A review of Season 1 of “Condor” (2018)

When Season 1 of “Condor” was good — and it almost always was — it was a cinema-quality spy thriller.  This was a smart, suspenseful, well made TV show that was very nearly perfect — I’d rate it a 9 out of 10.

“Condor” was adapted loosely from James Grady’s 1974 book, “Six Days of the Condor,” and its famous film adaptation the following year, “Three Days of the Condor.”  I’ve neither read the former or seen the latter, but I can tell you that this new iteration of the story is intelligently written, nicely directed and edited, and well performed by its actors.  It seems to channel the modus operandi of Tom Clancy’s books and films — showing multiple thoughtful characters plotting and acting either against or alongside one another — while the show keeps the tension high with sequences of surprise violence.  (And there is indeed some disturbing violence here, particularly when the story calls for it to be perpetrated against non-combatants.  “Condor” aired on the Audience channel on DirecTV; I suspect its content might be too much for a regular network.)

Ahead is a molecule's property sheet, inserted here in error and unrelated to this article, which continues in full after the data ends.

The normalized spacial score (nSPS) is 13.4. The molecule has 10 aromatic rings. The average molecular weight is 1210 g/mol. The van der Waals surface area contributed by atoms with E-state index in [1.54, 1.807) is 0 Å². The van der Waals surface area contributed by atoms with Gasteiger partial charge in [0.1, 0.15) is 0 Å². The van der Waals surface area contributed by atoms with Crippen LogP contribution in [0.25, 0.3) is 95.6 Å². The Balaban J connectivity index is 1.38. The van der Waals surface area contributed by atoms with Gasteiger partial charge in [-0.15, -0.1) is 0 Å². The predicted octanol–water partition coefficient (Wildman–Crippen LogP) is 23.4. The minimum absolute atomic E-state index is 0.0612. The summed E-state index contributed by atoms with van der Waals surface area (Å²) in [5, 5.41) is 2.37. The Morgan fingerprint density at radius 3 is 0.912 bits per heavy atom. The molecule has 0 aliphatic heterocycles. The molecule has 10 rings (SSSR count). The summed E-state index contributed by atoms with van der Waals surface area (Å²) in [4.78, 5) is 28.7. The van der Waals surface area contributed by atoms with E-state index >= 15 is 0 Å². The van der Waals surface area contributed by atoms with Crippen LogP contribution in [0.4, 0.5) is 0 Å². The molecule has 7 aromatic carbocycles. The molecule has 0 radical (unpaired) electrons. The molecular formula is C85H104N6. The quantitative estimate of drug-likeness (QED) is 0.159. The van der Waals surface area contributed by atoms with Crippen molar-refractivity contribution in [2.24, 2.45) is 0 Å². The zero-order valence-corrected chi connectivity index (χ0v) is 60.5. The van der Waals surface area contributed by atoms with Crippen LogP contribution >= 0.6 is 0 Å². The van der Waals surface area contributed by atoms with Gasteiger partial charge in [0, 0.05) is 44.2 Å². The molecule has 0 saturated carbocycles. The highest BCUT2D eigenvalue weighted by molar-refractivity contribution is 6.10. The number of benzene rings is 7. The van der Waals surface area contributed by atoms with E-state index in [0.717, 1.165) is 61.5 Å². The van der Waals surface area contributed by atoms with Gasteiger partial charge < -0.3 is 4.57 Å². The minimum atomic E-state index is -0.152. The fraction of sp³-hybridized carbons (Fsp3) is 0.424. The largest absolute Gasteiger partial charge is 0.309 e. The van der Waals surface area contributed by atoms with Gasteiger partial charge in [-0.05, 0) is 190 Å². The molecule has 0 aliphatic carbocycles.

William Hurt has always been a goddam national treasure, as far as I’m concerned.  (I may be biased in my appraisal of his work, as I grew up watching him in films like  1983’s “Gorky Park” and 1988’s “The Accidental Tourist.”  I think he’s one of the best actors out there.)  Seeing his talent colliding with Bob Balaban’s on screen should make this show required viewing for anyone who enjoys spy thrillers.  (There is an extended, loaded exchange between them in a coffee shop here that is absolutely priceless.)

The whole cast is great.  I’ve never been a fan of Brendan Fraser, simply because his movies are usually too goofy for me — but he shines in “Condor,” playing against type as an awkward villain.